Seminary is Hard

In General by adminmark

Editor’s note: This post is the introductory chapter from The Complete Seminary Survival Guide by Mark Warnock.


Seminary is hard.

Seminary is hard academically. A Master’s level education in theology, biblical studies and ministry is no cake walk. Compared to your undergraduate program, the reading load is heavier, the writing demands are greater, and the thinking required is more difficult and abstract.

Seminary is hard financially. The cost of higher education has skyrocketed in recent decades, and sadly, seminary is no exception. Additionally, most seminary students are young adults. Many are married, and quite a few have kids. Available jobs for seminarians don’t typically pay much, and financial aid is scarce.

Seminary is hard relationally. If you move any distance to start seminary, the chances are that you will arrive with no friends or family nearby. You will be missing a big part of your relational support network. Rebuilding a new support network from scratch will take considerable time—time you are unlikely to have because of the crazy time demands of working while pursuing graduate study. Many seminary students struggle to find time just for the basic stuff of life: time with their spouses and children, time with God, time to just breathe! Where will you find time to building lasting relationships outside of your immediate family?

Seminary is hard spiritually. You come to seminary because you love God and want to serve him. You want to know the Bible better and be equipped. Studying the New Testament for class, however, is different from studying with a campus ministry group. The joy of discovering truth can fade under the weight of technical academic work.

Seminary will probably not be what you expect. Some students expect a three-year spiritual high, like a Passion Conference or revival meeting, and are disappointed when seminary turns out to be spiritually dull at times. Some expect close, fatherly mentoring from attentive professors. A few find that; most don’t. Some expect an intellectual feast, course after course of sumptuous theological fare. It’s a feast all right, but your part is to work like a prep cook in a hot kitchen, not sit at the table and enjoy.

Seminary might be the most demanding season of an aspiring minister’s life.

In 2007, I started because there were several young men in my congregation who were called to ministry. My pastor and I had to repeat the same counsel to each of them about calling, ministry preparation, and the ins and outs of seminary. After posting regularly for about three years, I had said what I needed to say, and left the site inactive and almost untouched while I returned to seminary for doctoral study.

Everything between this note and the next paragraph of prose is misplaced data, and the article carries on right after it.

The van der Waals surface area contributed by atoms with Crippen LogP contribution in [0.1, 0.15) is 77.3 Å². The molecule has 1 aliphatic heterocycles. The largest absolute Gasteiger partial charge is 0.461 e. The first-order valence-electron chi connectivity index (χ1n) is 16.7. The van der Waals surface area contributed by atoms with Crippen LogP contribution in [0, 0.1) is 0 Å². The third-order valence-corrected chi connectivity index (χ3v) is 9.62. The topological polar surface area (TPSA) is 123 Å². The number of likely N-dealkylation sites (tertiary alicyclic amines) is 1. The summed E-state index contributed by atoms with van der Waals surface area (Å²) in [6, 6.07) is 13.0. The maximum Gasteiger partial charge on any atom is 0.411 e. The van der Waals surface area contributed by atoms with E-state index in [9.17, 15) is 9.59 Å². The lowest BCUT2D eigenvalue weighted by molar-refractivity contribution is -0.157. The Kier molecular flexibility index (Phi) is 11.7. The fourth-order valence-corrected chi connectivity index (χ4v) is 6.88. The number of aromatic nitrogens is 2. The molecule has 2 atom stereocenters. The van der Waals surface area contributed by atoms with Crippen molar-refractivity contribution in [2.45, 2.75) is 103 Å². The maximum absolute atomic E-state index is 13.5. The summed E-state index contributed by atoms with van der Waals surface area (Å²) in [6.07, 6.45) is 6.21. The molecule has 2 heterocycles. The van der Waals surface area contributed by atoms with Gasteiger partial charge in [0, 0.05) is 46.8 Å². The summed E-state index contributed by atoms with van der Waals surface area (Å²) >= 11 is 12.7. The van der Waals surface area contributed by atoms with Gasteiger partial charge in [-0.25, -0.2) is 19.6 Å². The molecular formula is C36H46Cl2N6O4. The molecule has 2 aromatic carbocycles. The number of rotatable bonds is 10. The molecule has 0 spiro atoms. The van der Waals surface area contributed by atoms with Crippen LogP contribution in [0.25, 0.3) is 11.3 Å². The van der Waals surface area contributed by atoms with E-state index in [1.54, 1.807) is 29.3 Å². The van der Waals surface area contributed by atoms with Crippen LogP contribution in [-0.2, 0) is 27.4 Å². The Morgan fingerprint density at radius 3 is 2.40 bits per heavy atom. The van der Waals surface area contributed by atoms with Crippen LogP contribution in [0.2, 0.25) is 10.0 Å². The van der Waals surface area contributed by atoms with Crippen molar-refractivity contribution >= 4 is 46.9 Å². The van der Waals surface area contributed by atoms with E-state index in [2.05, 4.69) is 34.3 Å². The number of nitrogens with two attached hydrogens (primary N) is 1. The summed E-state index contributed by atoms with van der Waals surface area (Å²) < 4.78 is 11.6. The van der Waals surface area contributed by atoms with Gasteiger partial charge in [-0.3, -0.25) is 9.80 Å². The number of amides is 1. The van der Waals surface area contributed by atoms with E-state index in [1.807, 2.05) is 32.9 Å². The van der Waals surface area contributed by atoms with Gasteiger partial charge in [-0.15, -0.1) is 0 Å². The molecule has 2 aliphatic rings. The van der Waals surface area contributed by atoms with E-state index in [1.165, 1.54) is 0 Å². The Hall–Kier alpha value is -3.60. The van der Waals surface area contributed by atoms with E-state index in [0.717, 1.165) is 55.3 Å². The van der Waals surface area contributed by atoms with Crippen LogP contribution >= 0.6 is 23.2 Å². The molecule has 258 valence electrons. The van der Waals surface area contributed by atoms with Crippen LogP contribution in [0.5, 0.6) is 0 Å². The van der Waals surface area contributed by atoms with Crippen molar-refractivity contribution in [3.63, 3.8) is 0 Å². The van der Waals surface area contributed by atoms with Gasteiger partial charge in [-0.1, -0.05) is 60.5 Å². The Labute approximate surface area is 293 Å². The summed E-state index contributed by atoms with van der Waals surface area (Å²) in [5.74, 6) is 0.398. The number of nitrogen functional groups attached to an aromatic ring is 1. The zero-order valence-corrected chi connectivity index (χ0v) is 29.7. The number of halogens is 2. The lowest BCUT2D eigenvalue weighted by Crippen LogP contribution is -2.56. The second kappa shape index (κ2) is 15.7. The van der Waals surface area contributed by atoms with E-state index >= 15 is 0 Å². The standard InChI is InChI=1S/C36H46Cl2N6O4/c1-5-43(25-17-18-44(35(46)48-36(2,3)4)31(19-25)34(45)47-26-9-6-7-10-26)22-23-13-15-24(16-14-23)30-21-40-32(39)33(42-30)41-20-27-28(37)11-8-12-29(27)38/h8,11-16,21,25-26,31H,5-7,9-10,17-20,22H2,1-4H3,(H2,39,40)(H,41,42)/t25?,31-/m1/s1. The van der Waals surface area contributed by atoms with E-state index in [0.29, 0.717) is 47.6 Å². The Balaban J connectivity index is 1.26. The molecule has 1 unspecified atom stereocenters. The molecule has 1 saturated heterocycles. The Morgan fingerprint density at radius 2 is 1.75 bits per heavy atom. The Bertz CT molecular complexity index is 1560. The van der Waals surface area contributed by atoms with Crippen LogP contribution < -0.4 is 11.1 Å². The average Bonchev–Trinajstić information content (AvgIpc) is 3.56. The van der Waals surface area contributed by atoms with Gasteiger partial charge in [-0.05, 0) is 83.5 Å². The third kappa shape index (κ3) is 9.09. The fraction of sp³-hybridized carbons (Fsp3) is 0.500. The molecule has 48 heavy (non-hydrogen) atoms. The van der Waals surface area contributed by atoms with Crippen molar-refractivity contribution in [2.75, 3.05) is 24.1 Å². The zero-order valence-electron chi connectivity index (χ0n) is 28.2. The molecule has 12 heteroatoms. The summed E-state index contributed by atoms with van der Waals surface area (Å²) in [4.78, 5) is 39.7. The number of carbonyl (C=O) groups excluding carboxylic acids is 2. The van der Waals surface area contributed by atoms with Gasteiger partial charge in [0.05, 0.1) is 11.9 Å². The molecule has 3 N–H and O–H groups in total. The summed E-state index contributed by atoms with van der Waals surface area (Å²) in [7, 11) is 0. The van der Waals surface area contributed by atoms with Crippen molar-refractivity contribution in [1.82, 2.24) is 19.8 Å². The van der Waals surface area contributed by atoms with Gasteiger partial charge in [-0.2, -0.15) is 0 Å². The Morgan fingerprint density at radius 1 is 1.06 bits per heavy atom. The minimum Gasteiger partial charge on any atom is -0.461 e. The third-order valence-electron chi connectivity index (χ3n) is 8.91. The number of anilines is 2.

Since that time, I have been astonished by the enduring appeal of an inactive site, as each month hundreds of visitors still browse and read through old articles. That interest prompted me to collect the most helpful material, revise it, and put it into book form.

I write as a seminary survivor, having earned both my M.Div. and Ph.D. from highly regarded evangelical seminaries. I loved seminary and greatly benefitted from my time there. My enthusiasm for seminary is tempered, however, by the experience of over twenty years in local church ministry, which, to be honest, has made me something of a pragmatist. I also teach at a Christian college, and train church planters out of a church-based residency program. As a result, I have been able to see seminary from three distinct perspectives: that of a pastor, a professor, and a student. Out of these experiences, I have reflected on how and to what degree seminary really prepares you for ministry.

I am joined in this book by Tyler Wright, coauthor of Millennials and Money. Tyler works in the financial services industry and knows how money works. His four-chapter contribution to this book pulls no punches. Students would be wise to heed his counsel carefully.

Think of this book like a travel guide, a Fodor’s or Lonely Planet handbook to seminary. It points out the highlights and must-see elements, steers you away from dangerous areas, and, most importantly, advises you on how to get the most out of the experience. I intentionally challenge conventional wisdom and take provocative stances, not because my ideas are always right or best, but because I want to challenge your thinking and stir you to find solutions that work for you.

Most of all, however, I want you to survive seminary. The church desperately needs more godly, qualified leaders. Seminary is a daunting hurdle for those preparing for ministry, and is almost never what you expect. I want to help you get through with your ministry, your family, your finances, and your soul intact.

Seminary is a gift, a rare opportunity that many people in the world never get. Make the most of it.

“Be very careful, then, how you live—not as unwise but as wise, making the most of every opportunity, because the days are evil” (Ephesians 5:15-16, NIV).